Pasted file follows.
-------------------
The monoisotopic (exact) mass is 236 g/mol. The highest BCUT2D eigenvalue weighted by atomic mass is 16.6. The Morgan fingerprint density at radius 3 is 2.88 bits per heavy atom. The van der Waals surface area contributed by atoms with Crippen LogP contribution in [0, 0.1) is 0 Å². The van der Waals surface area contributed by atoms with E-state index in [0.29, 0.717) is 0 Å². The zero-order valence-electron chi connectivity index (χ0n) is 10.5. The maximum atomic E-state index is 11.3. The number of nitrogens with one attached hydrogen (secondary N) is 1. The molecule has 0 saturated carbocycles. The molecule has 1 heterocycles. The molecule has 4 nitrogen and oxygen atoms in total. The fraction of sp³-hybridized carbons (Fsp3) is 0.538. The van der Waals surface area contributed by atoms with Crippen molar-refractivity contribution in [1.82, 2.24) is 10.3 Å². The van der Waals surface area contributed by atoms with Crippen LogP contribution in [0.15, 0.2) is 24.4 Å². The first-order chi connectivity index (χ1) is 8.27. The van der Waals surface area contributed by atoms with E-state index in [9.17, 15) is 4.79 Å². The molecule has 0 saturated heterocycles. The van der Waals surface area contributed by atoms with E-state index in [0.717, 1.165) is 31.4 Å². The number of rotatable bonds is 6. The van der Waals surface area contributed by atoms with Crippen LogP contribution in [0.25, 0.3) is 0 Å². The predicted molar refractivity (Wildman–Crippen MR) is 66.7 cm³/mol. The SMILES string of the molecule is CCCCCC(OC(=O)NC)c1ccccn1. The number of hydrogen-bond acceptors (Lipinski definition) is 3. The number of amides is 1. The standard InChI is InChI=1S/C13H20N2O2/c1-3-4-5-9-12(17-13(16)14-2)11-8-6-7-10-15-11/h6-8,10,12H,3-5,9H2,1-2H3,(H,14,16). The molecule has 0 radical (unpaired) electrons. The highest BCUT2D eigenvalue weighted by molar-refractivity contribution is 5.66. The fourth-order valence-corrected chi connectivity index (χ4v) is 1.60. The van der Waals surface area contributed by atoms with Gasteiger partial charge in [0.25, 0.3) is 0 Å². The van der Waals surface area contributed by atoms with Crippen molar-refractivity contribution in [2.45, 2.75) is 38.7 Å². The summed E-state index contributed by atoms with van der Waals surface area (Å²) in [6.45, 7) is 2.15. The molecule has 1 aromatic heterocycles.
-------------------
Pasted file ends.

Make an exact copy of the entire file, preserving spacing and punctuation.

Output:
The monoisotopic (exact) mass is 236 g/mol. The highest BCUT2D eigenvalue weighted by atomic mass is 16.6. The Morgan fingerprint density at radius 3 is 2.88 bits per heavy atom. The van der Waals surface area contributed by atoms with Crippen LogP contribution in [0, 0.1) is 0 Å². The van der Waals surface area contributed by atoms with E-state index in [0.29, 0.717) is 0 Å². The zero-order valence-electron chi connectivity index (χ0n) is 10.5. The maximum atomic E-state index is 11.3. The number of nitrogens with one attached hydrogen (secondary N) is 1. The molecule has 0 saturated carbocycles. The molecule has 1 heterocycles. The molecule has 4 nitrogen and oxygen atoms in total. The fraction of sp³-hybridized carbons (Fsp3) is 0.538. The van der Waals surface area contributed by atoms with Crippen molar-refractivity contribution in [1.82, 2.24) is 10.3 Å². The van der Waals surface area contributed by atoms with Crippen LogP contribution in [0.15, 0.2) is 24.4 Å². The first-order chi connectivity index (χ1) is 8.27. The van der Waals surface area contributed by atoms with E-state index in [9.17, 15) is 4.79 Å². The molecule has 0 saturated heterocycles. The van der Waals surface area contributed by atoms with E-state index in [0.717, 1.165) is 31.4 Å². The number of rotatable bonds is 6. The van der Waals surface area contributed by atoms with Crippen LogP contribution in [0.25, 0.3) is 0 Å². The predicted molar refractivity (Wildman–Crippen MR) is 66.7 cm³/mol. The SMILES string of the molecule is CCCCCC(OC(=O)NC)c1ccccn1. The number of hydrogen-bond acceptors (Lipinski definition) is 3. The number of amides is 1. The standard InChI is InChI=1S/C13H20N2O2/c1-3-4-5-9-12(17-13(16)14-2)11-8-6-7-10-15-11/h6-8,10,12H,3-5,9H2,1-2H3,(H,14,16). The molecule has 0 radical (unpaired) electrons. The highest BCUT2D eigenvalue weighted by molar-refractivity contribution is 5.66. The fourth-order valence-corrected chi connectivity index (χ4v) is 1.60. The van der Waals surface area contributed by atoms with Gasteiger partial charge in [0.25, 0.3) is 0 Å². The van der Waals surface area contributed by atoms with Crippen molar-refractivity contribution in [2.45, 2.75) is 38.7 Å². The summed E-state index contributed by atoms with van der Waals surface area (Å²) in [6.45, 7) is 2.15. The molecule has 1 aromatic heterocycles.